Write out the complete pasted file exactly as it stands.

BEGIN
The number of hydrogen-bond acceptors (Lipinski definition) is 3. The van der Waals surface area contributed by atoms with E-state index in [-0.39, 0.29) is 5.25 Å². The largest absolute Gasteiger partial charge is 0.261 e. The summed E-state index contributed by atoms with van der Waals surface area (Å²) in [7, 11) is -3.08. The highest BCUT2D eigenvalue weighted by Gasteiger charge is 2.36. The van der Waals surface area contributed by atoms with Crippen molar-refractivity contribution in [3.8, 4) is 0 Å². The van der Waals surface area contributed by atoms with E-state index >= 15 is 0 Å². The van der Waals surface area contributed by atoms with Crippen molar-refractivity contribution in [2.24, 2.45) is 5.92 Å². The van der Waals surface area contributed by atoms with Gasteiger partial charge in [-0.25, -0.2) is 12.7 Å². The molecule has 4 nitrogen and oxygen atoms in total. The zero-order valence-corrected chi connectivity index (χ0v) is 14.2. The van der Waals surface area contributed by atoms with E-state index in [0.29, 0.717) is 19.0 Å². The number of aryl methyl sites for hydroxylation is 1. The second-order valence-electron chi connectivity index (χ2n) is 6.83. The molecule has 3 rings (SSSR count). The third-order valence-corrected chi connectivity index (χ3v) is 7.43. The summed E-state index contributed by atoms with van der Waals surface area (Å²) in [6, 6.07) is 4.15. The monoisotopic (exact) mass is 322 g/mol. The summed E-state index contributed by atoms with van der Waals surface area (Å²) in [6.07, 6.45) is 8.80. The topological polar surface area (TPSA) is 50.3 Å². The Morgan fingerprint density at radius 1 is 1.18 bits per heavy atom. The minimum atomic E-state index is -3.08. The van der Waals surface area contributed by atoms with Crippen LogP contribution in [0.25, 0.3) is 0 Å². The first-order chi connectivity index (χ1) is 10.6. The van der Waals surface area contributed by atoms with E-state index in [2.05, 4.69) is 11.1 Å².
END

The number of hydrogen-bond acceptors (Lipinski definition) is 3. The van der Waals surface area contributed by atoms with E-state index in [-0.39, 0.29) is 5.25 Å². The largest absolute Gasteiger partial charge is 0.261 e. The summed E-state index contributed by atoms with van der Waals surface area (Å²) in [7, 11) is -3.08. The highest BCUT2D eigenvalue weighted by Gasteiger charge is 2.36. The van der Waals surface area contributed by atoms with Crippen molar-refractivity contribution in [3.8, 4) is 0 Å². The van der Waals surface area contributed by atoms with E-state index >= 15 is 0 Å². The van der Waals surface area contributed by atoms with Crippen molar-refractivity contribution in [2.24, 2.45) is 5.92 Å². The van der Waals surface area contributed by atoms with Gasteiger partial charge in [-0.25, -0.2) is 12.7 Å². The molecule has 4 nitrogen and oxygen atoms in total. The zero-order valence-corrected chi connectivity index (χ0v) is 14.2. The van der Waals surface area contributed by atoms with E-state index in [0.29, 0.717) is 19.0 Å². The number of aryl methyl sites for hydroxylation is 1. The second-order valence-electron chi connectivity index (χ2n) is 6.83. The molecule has 3 rings (SSSR count). The third-order valence-corrected chi connectivity index (χ3v) is 7.43. The summed E-state index contributed by atoms with van der Waals surface area (Å²) in [6, 6.07) is 4.15. The monoisotopic (exact) mass is 322 g/mol. The summed E-state index contributed by atoms with van der Waals surface area (Å²) in [6.07, 6.45) is 8.80. The topological polar surface area (TPSA) is 50.3 Å². The Morgan fingerprint density at radius 1 is 1.18 bits per heavy atom. The minimum atomic E-state index is -3.08. The van der Waals surface area contributed by atoms with Crippen LogP contribution in [0.25, 0.3) is 0 Å². The first-order chi connectivity index (χ1) is 10.6. The van der Waals surface area contributed by atoms with E-state index in [2.05, 4.69) is 11.1 Å².